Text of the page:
Kunsthalle Wien is thrilled to announce Andrea Büttner’s first solo exhibition in Austria. Known for her acute, poetic and confrontational observations of our world—past and present—Büttner draws on philosophy, art history and contemporary conditions to establish thoughtful links between social or ethical issues and artistic practice.
Andrea Büttner’s work is often presented in specific arrangements that she herself has conceived and Beggars and iPhones is no exception. Using the Kunsthalle’s glass façade which functions as an open door to the urban landscape, Büttner explores the permeation—or reversal—of customary ideas of the interior and exterior, of the perceivable and invisible. Materials accumulated and discarded during the preparation of the exhibition will be displayed outside, while inside, her two- and three-dimensional works will be presented within a classic “cube” space.
“Beggars” is the title Andrea Büttner chose for a series of large-scale woodcuts depicting emblematically reduced views of shrouded figures with downward pointing hands. The duality expressed in gestures of pleading—outstretched hands, shame, concealment—is encapsulated through variations on a simple pictorial formula. Developed from the artist’s ongoing examination of the iconography of poverty throughout visual art, these works speak more broadly to the relationship between public and private, between what is communicated to the external world and inner feelings experienced by the individual.
Büttner’s curiosity for the artistic, philosophical, and socio-cultural dimensions of the transitional realm between interior and exterior extends to her series “iPhone etchings.” The manual swiping across the screens of our mobile phones, an individual, albeit very common “gesture,” usually remains invisible as an “expression.” Using a hybrid of old and new technologies, Büttner has greatly enlarged the personal traces her fingers left on her smartphone during various web searches and transferred these to the medium of color etching. Created not only by manual and analogue methods, but also with digital means, these pictures are reminiscent of informal and “gestural” painting.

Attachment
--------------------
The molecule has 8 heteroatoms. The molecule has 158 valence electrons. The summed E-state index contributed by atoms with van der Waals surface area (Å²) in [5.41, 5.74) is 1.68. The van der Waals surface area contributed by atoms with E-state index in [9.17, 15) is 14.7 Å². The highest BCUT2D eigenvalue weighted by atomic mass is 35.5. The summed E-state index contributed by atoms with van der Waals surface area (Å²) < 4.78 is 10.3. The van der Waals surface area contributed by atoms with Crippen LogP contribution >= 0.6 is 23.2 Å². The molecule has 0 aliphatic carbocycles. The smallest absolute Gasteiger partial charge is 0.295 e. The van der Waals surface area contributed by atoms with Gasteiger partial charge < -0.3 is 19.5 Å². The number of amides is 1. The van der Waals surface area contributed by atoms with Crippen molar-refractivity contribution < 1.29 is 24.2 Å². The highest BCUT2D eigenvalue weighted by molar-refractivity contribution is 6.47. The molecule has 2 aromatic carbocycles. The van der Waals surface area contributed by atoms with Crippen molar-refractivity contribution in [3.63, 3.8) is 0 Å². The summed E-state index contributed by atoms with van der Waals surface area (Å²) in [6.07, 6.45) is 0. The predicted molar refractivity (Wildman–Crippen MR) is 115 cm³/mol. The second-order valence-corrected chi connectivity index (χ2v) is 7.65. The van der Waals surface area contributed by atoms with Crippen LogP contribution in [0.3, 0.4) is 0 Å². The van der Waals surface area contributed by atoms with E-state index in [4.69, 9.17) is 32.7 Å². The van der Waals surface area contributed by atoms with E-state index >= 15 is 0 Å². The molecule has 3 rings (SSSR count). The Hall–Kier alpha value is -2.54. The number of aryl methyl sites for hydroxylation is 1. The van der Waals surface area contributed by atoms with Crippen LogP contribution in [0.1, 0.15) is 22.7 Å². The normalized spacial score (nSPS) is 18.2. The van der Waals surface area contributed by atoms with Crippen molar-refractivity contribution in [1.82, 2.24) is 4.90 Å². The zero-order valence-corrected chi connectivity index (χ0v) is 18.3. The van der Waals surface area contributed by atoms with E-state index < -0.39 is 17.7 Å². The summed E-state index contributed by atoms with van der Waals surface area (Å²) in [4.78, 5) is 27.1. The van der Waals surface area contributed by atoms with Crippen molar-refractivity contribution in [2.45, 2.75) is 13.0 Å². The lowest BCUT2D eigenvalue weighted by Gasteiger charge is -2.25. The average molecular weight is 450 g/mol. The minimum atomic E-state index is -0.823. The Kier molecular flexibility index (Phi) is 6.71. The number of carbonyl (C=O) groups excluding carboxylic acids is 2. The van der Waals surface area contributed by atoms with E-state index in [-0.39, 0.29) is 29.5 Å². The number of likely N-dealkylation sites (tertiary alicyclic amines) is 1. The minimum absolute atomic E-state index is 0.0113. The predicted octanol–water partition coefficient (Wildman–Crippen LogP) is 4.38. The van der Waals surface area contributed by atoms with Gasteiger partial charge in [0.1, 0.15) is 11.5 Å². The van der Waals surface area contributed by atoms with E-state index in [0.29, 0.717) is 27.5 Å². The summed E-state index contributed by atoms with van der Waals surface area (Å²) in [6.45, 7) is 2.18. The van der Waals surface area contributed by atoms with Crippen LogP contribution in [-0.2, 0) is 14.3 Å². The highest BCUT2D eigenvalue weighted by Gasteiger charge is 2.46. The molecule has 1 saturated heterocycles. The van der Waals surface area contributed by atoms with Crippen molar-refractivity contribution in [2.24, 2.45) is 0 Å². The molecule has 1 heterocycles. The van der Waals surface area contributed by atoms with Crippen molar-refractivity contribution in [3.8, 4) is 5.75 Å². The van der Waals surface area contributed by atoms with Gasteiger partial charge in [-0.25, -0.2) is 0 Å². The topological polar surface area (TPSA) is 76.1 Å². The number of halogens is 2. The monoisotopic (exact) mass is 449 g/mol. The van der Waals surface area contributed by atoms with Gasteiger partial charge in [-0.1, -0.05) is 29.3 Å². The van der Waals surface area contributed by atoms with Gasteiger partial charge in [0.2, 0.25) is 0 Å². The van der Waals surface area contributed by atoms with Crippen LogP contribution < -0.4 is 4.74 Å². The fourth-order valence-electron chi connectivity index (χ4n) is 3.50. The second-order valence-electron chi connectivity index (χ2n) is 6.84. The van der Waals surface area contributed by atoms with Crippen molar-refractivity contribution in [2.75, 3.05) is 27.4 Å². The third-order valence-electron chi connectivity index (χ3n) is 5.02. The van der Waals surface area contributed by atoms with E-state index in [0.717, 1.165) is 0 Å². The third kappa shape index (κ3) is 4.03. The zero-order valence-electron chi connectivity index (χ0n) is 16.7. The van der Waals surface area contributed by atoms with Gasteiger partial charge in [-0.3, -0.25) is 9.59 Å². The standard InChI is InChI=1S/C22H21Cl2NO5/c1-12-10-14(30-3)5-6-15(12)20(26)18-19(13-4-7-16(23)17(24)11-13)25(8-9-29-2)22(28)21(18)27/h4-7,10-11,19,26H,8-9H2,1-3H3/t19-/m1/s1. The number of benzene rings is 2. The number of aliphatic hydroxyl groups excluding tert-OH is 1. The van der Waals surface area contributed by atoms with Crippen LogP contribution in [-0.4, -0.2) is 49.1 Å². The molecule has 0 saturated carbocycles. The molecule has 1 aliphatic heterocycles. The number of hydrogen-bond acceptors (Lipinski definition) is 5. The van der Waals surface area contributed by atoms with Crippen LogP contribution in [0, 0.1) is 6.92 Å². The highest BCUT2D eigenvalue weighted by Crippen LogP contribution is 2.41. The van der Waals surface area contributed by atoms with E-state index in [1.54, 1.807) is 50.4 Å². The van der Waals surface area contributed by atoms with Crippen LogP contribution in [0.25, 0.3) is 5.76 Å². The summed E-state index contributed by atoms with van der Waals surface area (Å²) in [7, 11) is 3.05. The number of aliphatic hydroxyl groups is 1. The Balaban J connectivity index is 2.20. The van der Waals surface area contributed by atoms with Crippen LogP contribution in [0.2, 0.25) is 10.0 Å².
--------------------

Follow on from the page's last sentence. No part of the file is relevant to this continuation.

In addition to the woodcuts and etchings, Büttner will also show reverse glass paintings, photo collages, a 3D slide screening about moss collecting, and dried moss beds. Moss, which usually grows on the ground in the shadow of other plants, is classified as a “lower plant” by botanists, and is of little economic value.
Büttner highlights the latent potential of the plant and of a “culture” that needs nourishment, drawing associations not only with the inherent beauty of nature but with the perpetual dichotomy of high and low. Andrea Büttner’s spatial assemblages, which at first sight seem commonplace, challenge a plethora of certainties and give rise to just as many questions. The position the artwork occupies between the intimate practice of its production and the public practice of its presentation is only one of them.
Andrea Büttner was born in Stuttgart in 1972, and lives and works in London and Frankfurt am Main. Since 2007 she has realized numerous international solo exhibitions at venues including Whitechapel Gallery, London (2011); Museum für Moderne Kunst, Frankfurt am Main (2013); Museum Ludwig, Cologne and Tate Britain, London (2014); Walker Art Center, Minneapolis, USA (2015); and Staatsgalerie Stuttgart (2016). She participated in the 29th São Paulo Biennale (2010) and documenta 13, Kassel (2012). In 2015 her work appeared in the exhibition Individual Stories. Collecting as Portrait and Methodology at Kunsthalle Wien.